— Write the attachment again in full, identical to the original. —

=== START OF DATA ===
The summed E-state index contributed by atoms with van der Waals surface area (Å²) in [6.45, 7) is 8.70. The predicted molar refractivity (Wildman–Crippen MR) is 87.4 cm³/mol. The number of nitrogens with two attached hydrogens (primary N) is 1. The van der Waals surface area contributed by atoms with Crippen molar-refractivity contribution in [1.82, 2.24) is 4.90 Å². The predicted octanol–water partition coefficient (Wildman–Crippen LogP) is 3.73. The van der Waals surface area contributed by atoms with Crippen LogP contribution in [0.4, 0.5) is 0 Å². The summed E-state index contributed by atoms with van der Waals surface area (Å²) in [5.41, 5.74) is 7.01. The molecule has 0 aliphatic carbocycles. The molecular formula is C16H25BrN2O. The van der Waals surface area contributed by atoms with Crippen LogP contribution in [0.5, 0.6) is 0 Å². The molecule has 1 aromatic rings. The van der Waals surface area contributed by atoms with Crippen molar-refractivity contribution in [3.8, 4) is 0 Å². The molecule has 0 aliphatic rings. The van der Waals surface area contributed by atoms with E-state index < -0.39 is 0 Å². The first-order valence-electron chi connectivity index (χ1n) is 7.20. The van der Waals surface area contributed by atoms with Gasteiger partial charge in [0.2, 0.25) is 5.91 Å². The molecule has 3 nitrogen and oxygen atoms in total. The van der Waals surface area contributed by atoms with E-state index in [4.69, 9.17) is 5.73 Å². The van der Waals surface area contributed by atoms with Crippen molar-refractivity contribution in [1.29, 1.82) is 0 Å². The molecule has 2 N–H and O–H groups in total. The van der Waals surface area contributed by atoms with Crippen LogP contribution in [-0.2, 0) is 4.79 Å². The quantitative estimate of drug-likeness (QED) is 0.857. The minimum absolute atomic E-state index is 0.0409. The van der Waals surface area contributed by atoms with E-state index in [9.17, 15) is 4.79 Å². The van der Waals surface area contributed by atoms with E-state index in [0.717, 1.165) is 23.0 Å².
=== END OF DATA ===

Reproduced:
The summed E-state index contributed by atoms with van der Waals surface area (Å²) in [6.45, 7) is 8.70. The predicted molar refractivity (Wildman–Crippen MR) is 87.4 cm³/mol. The number of nitrogens with two attached hydrogens (primary N) is 1. The van der Waals surface area contributed by atoms with Crippen molar-refractivity contribution in [1.82, 2.24) is 4.90 Å². The predicted octanol–water partition coefficient (Wildman–Crippen LogP) is 3.73. The van der Waals surface area contributed by atoms with Crippen LogP contribution in [0.4, 0.5) is 0 Å². The summed E-state index contributed by atoms with van der Waals surface area (Å²) in [5.41, 5.74) is 7.01. The molecule has 0 aliphatic carbocycles. The molecular formula is C16H25BrN2O. The van der Waals surface area contributed by atoms with Crippen LogP contribution in [0.5, 0.6) is 0 Å². The molecule has 1 aromatic rings. The van der Waals surface area contributed by atoms with Crippen molar-refractivity contribution in [3.8, 4) is 0 Å². The molecule has 0 aliphatic rings. The van der Waals surface area contributed by atoms with E-state index < -0.39 is 0 Å². The first-order valence-electron chi connectivity index (χ1n) is 7.20. The van der Waals surface area contributed by atoms with Gasteiger partial charge in [0.2, 0.25) is 5.91 Å². The molecule has 3 nitrogen and oxygen atoms in total. The van der Waals surface area contributed by atoms with E-state index in [4.69, 9.17) is 5.73 Å². The van der Waals surface area contributed by atoms with Crippen molar-refractivity contribution in [1.29, 1.82) is 0 Å². The molecule has 2 N–H and O–H groups in total. The van der Waals surface area contributed by atoms with Crippen LogP contribution in [-0.2, 0) is 4.79 Å². The quantitative estimate of drug-likeness (QED) is 0.857. The minimum absolute atomic E-state index is 0.0409. The van der Waals surface area contributed by atoms with E-state index in [9.17, 15) is 4.79 Å². The van der Waals surface area contributed by atoms with E-state index in [0.717, 1.165) is 23.0 Å².